“The virus has, as far as we know, not spent much time in humans yet. Once it does, it will begin to adapt itself in unpredictable ways. It may become more virulent, or less virulent. It may develop resistance to the antivirals that are currently effective. Antiviral resistance has been a topic of great concern for at least a couple of years. The current virus is already known to be resistant to both amantadine and rimantadine, though oseltamivir is still effective.
Some aspects of the current outbreak are, to my mind, cause for great concern.
The acting-director of the CDC has already said: “There are things that we see that suggest that containment is not very likely.” That is a remarkably candid statement. I think it’s very clear that the cat is out of the bag. The question is how bad is it going to be. That’s impossible to tell right now, because we do not know what the virus will look like in the future, after it has had time to mutate and adapt inside humans.
The new virus has been popping up in various places in the US in the last days. I expect it will go global in the next couple of days, maximum. What’s to stop it? The virus has been isolated in several diverse areas and in many cases is genetically identical. The 1918 virus also popped up, in many cases inexplicably, across the US…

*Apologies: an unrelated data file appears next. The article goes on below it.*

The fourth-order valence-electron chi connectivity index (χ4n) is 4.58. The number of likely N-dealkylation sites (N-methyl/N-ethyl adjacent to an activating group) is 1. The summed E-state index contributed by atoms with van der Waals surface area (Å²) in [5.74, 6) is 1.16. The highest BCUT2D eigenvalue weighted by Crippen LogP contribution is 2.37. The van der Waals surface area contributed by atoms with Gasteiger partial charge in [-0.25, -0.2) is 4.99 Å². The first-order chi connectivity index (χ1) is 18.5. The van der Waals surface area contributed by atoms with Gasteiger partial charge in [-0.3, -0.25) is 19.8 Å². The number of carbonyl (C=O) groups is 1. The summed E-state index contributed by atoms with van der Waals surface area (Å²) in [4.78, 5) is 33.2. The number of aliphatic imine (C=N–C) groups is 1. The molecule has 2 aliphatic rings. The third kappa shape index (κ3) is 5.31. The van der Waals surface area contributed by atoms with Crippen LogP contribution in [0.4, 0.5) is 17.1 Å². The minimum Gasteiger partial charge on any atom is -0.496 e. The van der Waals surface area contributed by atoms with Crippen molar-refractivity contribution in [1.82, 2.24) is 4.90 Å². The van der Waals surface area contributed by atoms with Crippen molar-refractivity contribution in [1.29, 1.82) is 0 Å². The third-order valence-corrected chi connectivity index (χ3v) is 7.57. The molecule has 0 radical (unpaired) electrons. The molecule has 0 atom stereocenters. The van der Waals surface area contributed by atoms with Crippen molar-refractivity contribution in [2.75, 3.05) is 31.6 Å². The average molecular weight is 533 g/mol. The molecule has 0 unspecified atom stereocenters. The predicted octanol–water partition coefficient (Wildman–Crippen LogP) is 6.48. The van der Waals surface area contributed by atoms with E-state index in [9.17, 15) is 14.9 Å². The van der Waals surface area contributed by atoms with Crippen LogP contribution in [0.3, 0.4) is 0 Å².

There were 3 waves of the 1918/19 pandemic. The first was in summer of 1918 – very unusual, as influenza normally falls to extremely low rates during summer. Note that the current outbreak is also highly unseasonal.
The 1918 pandemic killed with a very unusual age pattern. Instead of peaks in just the very young and the very old, there was a W shape, with a huge number of young and healthy people who would not normally die from influenza. There are various conjectures as to the cause of this. The current virus is also killing young and healthy adults.
The social breakdown in a pandemic is extraordinary. If you read The Great Pandemic by John Barry, you’ll get some sense of it. America’s Forgotten Pandemic also helps give some idea of what it must have been like.
The influenza people at the CDC and the other international labs are an amazing team of experts. They’ve been at this game for a very long time and they work extremely hard and generally get a bad rap. It’s no wonder flu is such a political issue, the responsibility is high and the tendency towards opaqueness is understandable. Despite all the expertise though, at bottom you have an extremely complex virus – much of whose behavior is unknown, especially in the case of antigenic shift, especially when it is so young, and especially when you don’t know what nearby mutational opportunities may exist for it in antigenic space – spreading in a vastly more complex environment (our bodies), and with us moving and interacting in odd ways in a complex and extremely interconnected world. It’s a wonder we know as much as we do, but in many ways we don’t know much at all.” — Terry Jones via fluidinfo.